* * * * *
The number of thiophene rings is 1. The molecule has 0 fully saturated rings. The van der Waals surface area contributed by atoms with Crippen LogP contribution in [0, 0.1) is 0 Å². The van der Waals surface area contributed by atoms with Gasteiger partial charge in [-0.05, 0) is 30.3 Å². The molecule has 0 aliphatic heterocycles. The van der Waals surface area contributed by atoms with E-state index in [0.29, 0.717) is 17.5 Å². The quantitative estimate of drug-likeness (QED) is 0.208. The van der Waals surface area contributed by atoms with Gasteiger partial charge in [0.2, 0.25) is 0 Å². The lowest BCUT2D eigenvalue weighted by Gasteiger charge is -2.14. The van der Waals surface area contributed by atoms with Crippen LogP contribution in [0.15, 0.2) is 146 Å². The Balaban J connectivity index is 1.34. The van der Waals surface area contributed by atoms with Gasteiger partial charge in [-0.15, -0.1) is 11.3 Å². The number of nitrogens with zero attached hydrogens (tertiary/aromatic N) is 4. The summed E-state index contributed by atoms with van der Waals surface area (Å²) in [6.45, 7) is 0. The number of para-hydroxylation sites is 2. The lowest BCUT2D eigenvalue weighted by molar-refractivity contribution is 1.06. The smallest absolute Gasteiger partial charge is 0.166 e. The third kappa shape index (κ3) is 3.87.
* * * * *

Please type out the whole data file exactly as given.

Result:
The number of thiophene rings is 1. The molecule has 0 fully saturated rings. The van der Waals surface area contributed by atoms with Crippen LogP contribution in [0, 0.1) is 0 Å². The van der Waals surface area contributed by atoms with Gasteiger partial charge in [-0.05, 0) is 30.3 Å². The molecule has 0 aliphatic heterocycles. The van der Waals surface area contributed by atoms with E-state index in [0.29, 0.717) is 17.5 Å². The quantitative estimate of drug-likeness (QED) is 0.208. The van der Waals surface area contributed by atoms with Gasteiger partial charge in [0.2, 0.25) is 0 Å². The lowest BCUT2D eigenvalue weighted by Gasteiger charge is -2.14. The van der Waals surface area contributed by atoms with Crippen LogP contribution in [0.15, 0.2) is 146 Å². The Balaban J connectivity index is 1.34. The van der Waals surface area contributed by atoms with Gasteiger partial charge in [-0.15, -0.1) is 11.3 Å². The number of nitrogens with zero attached hydrogens (tertiary/aromatic N) is 4. The summed E-state index contributed by atoms with van der Waals surface area (Å²) in [6.45, 7) is 0. The number of para-hydroxylation sites is 2. The lowest BCUT2D eigenvalue weighted by molar-refractivity contribution is 1.06. The smallest absolute Gasteiger partial charge is 0.166 e. The third kappa shape index (κ3) is 3.87.